[14 Cal.4th 442] The cross-complaint asserted causes of action against Seabest and WRMI for negligence, negligent and intentional interference with economic advantage, and comparative and equitable indemnity. Vons sought damages for its own loss of business, as well as indemnification for any liability that might be imposed upon it for injury to Jack-in-the-Box customers in other actions, and for liability that might be imposed upon it for the claims of the franchisees in the current action.

Seabest and WRMI appeared specially and moved to quash service of process on the ground of lack of personal jurisdiction. The trial court considered evidence of Seabest's contacts with California, including the circumstance that a majority of its board of directors lived in California and had signed franchise agreements, leases, and a security agreement with Foodmaker in California. One of Seabest's leases and its security [926 P.2d 1090] agreement with Foodmaker listed the franchisee's home office address as being in Granada Hills, California. Although most of its business with Foodmaker was conducted with Foodmaker's Washington office, Seabest conducted some business by mail and telephone with Foodmaker at Foodmaker's corporate headquarters in San Diego. Seabest officers attended multiple training sessions offered by Foodmaker in California, and met with Foodmaker representatives in San Diego before entering the franchise agreements, and again thereafter to resolve a dispute unrelated to the present litigation.

Significantly, the franchise agreements for Seabest's 10 Washington restaurants provided that any contract disputes would be litigated in California under California law, and

Page 904

that the franchisees would meet Foodmaker's specifications in providing training, following cooking procedures, and using equipment. The agreement specified that the franchisees must purchase ingredients, materials, and supplies from sources approved by Foodmaker, which might include Foodmaker itself. In fact, Seabest purchased most of its food and all of its hamburger patties from Foodmaker. It received delivery of food from Foodmaker's Washington warehouse, but was sent invoices by (and sent payments to) the San Diego Foodmaker headquarters--at first by mail, and then through a Colorado telephone exchange. Seabest also made its royalty and rent payments to Foodmaker in the same manner. Seabest employed a San Diego accountant to prepare the monthly financial statement it was required to send to Foodmaker headquarters in San Diego. During high volume periods, Seabest remitted up to $450,000 a month to Foodmaker.

Foodmaker inspectors from California occasionally inspected Seabest's restaurants, and Foodmaker once sent an auditor from its San Diego office to [14 Cal.4th 443] audit Seabest's books. Seabest also made equipment purchases from Foodmaker in California. Payment for equipment purchases for one restaurant totaled $233,217.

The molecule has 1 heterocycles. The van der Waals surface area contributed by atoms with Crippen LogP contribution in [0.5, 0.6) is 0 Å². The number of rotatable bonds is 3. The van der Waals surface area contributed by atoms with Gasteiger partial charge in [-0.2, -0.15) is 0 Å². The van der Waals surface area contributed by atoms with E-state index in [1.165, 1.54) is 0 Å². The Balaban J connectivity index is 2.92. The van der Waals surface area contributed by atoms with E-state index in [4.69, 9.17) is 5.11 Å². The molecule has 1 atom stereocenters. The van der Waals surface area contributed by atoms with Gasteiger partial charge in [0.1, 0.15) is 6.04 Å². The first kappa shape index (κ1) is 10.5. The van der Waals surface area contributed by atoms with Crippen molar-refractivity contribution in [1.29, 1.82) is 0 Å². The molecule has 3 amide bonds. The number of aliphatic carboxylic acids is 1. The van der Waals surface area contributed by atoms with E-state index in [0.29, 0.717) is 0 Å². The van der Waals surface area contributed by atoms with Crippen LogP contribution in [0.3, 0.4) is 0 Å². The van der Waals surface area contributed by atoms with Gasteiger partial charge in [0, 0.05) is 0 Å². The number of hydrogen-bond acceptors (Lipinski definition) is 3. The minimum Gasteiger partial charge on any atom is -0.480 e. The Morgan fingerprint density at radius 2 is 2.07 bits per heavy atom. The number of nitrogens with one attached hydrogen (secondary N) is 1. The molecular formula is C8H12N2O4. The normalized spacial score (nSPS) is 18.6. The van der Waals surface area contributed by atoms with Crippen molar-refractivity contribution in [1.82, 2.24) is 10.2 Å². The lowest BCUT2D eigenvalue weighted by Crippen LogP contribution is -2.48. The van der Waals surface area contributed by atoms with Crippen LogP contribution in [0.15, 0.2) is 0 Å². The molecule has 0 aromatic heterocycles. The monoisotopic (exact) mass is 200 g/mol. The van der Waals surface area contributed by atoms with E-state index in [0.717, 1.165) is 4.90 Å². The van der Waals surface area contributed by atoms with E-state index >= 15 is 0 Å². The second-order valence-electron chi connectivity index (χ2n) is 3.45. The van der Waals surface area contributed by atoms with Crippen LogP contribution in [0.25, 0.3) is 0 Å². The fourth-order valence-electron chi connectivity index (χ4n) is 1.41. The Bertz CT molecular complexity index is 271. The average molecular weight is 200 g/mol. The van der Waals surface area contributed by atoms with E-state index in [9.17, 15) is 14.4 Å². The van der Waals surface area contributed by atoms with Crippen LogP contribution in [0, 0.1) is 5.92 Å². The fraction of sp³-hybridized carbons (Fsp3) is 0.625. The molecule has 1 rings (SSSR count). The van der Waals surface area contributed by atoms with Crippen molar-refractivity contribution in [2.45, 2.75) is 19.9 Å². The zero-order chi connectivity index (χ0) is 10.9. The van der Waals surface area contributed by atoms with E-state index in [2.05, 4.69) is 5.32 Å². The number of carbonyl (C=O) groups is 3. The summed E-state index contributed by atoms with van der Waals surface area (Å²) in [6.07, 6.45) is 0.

WRMI had less extensive contacts with Foodmaker in California, conducting almost all of its business with Foodmaker through Foodmaker's Washington office. Nonetheless, WRMI's three franchise agreements were negotiated in California, and one of the individual franchisees executed original franchise agreements in California. These franchise agreements provided that contract disputes would be litigated in California under California law, and also controlled the franchisee's purchases of ingredients, training, equipment, and cooking procedures in the same manner as the Seabest agreements. In addition, the president of WRMI met once with Foodmaker representatives in San Diego to negotiate regarding two initial franchises, and attended training on another occasion in San Diego. He also had telephone conversations regarding the potential sale of a franchise with a manager employed at Foodmaker's San Diego office. His application to purchase a third franchise was forwarded to the San Diego office of Foodmaker, and that office in turn returned the approved franchise and an assignment of the individual franchises to the WRMI corporation.

The president of WRMI attended yearly meetings in California with Foodmaker dealing with WRMI business, and also traveled to California six to eight times to represent Jack-in-the-Box franchisees other than WRMI in policy discussions with Foodmaker. He received monthly accounts receivable statements from the San Diego office. He purchased 70 percent of his food supplies and all of his hamburger patties from Foodmaker. He was sent invoices by Foodmaker's Washington center and received his deliveries from that location, but he received a monthly statement for his food purchases from Foodmaker in San Diego. The hamburger patties delivered to him from that center originally came from California suppliers. He originally mailed his royalty, rent, and food payments to Foodmaker's San Diego address, and later paid the bills by telephone to a bank located in California. He also sent monthly income statements and a yearly accounting to Foodmaker in San Diego. His employees had occasional phone conversations with Foodmaker in California regarding financial matters, and he occasionally received updated training materials from Foodmaker in California. After the E. coli outbreak, he had conversations with Foodmaker[926 P.2d 1091] in California regarding an agreement to terminate his franchises, as noted below....